In such scenarios, templating comes to the rescue. You can easily create a variable and upon mapping it correctly to its values (i.e. server names here), select the values from the dashboard dropdown to render its corresponding data. It's a single dashboard template that fits all similar servers. Users may intend to allow multiple selections or single selection depending upon their needs. This feature makes it easier to create the panels you need and also minimizes future navigation.
Our Favorite Business Intelligence Dashboard
Our favorite business intelligence dashboard is widely used by a large number of companies to visualize their most important day-to-day sales and revenue data. As we said earlier, the underlying principles of creation still remain the same but the objectives and application of data change. With business reports, most people are interested in the segregation of data by different channels, devices, promotions, campaigns, geographies, etc., and also compare or trend them with the previous days, weeks, or year. Keeping that in mind, our business intelligence dashboard makes use of visualizations like pie charts, gauges, progress bars, and single stats.
Pie charting is a good way to classify sales by categories. Gauge/Speedometer are often used to demonstrate company targets and mark the current achieved status. Progress bars are normally used to show various campaigns and their current status of completion. Various KPIs like session length, avg order value, and the number of unique visitors are mostly informative and usually don't need to be presented as a comparison or time series. It’s good to render this kind of information over single value stats. Often businesses are interested in seeing conversions in the form of a funnel but unfortunately, Grafana does not have a default way to do it. Of course, indirect ways of representing the funnel data using some pictorial plugins can always be achieved.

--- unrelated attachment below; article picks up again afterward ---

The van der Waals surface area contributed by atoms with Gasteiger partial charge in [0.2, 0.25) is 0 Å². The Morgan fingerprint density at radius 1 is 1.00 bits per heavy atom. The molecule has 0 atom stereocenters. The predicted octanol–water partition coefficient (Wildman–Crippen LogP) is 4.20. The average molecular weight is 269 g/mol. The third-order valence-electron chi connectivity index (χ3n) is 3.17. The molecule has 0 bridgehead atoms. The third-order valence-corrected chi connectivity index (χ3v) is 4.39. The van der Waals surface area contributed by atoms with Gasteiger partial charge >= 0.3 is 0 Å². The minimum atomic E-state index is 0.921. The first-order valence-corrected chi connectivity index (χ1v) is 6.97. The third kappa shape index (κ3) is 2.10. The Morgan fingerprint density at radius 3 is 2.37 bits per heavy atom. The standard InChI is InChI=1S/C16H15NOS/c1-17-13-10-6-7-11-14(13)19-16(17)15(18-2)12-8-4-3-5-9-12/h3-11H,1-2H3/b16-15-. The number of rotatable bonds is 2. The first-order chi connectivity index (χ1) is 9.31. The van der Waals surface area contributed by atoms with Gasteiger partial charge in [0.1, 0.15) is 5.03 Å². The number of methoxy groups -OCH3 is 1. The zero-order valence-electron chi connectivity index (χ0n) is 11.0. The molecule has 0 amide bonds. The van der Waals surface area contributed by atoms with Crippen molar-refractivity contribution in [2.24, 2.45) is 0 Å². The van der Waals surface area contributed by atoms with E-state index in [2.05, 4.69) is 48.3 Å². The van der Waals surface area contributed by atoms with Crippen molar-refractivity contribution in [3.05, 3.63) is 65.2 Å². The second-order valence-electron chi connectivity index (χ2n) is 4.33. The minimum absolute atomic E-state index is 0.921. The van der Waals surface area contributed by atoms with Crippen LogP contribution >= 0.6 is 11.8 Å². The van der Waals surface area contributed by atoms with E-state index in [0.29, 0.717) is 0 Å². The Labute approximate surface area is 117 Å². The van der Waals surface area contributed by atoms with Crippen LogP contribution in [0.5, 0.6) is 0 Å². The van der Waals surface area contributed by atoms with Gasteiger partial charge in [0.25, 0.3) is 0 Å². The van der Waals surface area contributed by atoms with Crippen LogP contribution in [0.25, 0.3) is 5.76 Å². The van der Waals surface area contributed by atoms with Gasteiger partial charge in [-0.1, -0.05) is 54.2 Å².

Integration with Other Tools
A guide on the best Grafana Dashboards would be incomplete without a discussion on interoperability. After all, even a tool as powerful as Grafana doesn’t exist within a vacuum. Visualization and analytics tools like this most commonly need to be compatible with monitoring tools, and two of the most popular platforms out there right now are Graphite and Prometheus.
Both of these resources are open-source and offer real-time monitoring of time-series data. It’s the differences between the two, however, that should be the focus of your attention. If you’re not currently happy with the monitoring tool you have or are thinking of making a change, the following information regarding differences between Graphite and Prometheus should make your choice easier:
- Python was used to build Graphite. Prometheus was written in Go.
- Graphite offers data collection in a passive or push mode. Prometheus does this through active or pull mode.
Both Graphite and Prometheus are great tools, and that’s why MetricFire offers services for each of them. Our hosted service automatically applies updates to the Grafana and Prometheus stacks, and our Graphite-as-a-Service integrates seamlessly with Hosted Graphite.
Each of the Grafana panels have their own best use-case but it all depends on the creator and how well they know their data. If you know your data well, you will eventually find out the best way to represent it.